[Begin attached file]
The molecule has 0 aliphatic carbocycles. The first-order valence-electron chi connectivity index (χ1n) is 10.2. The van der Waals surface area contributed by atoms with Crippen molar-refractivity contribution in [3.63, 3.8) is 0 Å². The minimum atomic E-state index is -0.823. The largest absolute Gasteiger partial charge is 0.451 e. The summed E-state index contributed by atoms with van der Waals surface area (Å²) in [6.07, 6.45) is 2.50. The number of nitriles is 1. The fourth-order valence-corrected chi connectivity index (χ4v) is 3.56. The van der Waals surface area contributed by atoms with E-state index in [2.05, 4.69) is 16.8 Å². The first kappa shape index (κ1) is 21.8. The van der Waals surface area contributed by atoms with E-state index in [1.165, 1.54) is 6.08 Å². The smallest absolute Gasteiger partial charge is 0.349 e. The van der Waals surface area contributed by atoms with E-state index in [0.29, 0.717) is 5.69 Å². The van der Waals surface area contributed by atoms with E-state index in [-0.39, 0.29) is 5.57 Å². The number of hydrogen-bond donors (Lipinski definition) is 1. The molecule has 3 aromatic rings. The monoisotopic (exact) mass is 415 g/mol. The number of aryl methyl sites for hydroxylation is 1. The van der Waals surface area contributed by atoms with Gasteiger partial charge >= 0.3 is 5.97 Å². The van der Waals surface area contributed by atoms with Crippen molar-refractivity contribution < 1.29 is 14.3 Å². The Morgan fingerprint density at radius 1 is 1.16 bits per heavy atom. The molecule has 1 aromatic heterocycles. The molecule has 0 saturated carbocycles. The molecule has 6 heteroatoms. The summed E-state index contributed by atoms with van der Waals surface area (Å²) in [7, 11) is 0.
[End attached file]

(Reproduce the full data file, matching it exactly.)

The molecule has 0 aliphatic carbocycles. The first-order valence-electron chi connectivity index (χ1n) is 10.2. The van der Waals surface area contributed by atoms with Crippen molar-refractivity contribution in [3.63, 3.8) is 0 Å². The minimum atomic E-state index is -0.823. The largest absolute Gasteiger partial charge is 0.451 e. The summed E-state index contributed by atoms with van der Waals surface area (Å²) in [6.07, 6.45) is 2.50. The number of nitriles is 1. The fourth-order valence-corrected chi connectivity index (χ4v) is 3.56. The van der Waals surface area contributed by atoms with E-state index in [2.05, 4.69) is 16.8 Å². The first kappa shape index (κ1) is 21.8. The van der Waals surface area contributed by atoms with E-state index in [1.165, 1.54) is 6.08 Å². The smallest absolute Gasteiger partial charge is 0.349 e. The van der Waals surface area contributed by atoms with E-state index in [0.29, 0.717) is 5.69 Å². The van der Waals surface area contributed by atoms with E-state index in [-0.39, 0.29) is 5.57 Å². The number of hydrogen-bond donors (Lipinski definition) is 1. The molecule has 3 aromatic rings. The monoisotopic (exact) mass is 415 g/mol. The number of aryl methyl sites for hydroxylation is 1. The van der Waals surface area contributed by atoms with Gasteiger partial charge >= 0.3 is 5.97 Å². The van der Waals surface area contributed by atoms with Crippen molar-refractivity contribution < 1.29 is 14.3 Å². The Morgan fingerprint density at radius 1 is 1.16 bits per heavy atom. The molecule has 1 aromatic heterocycles. The molecule has 0 saturated carbocycles. The molecule has 6 heteroatoms. The summed E-state index contributed by atoms with van der Waals surface area (Å²) in [7, 11) is 0.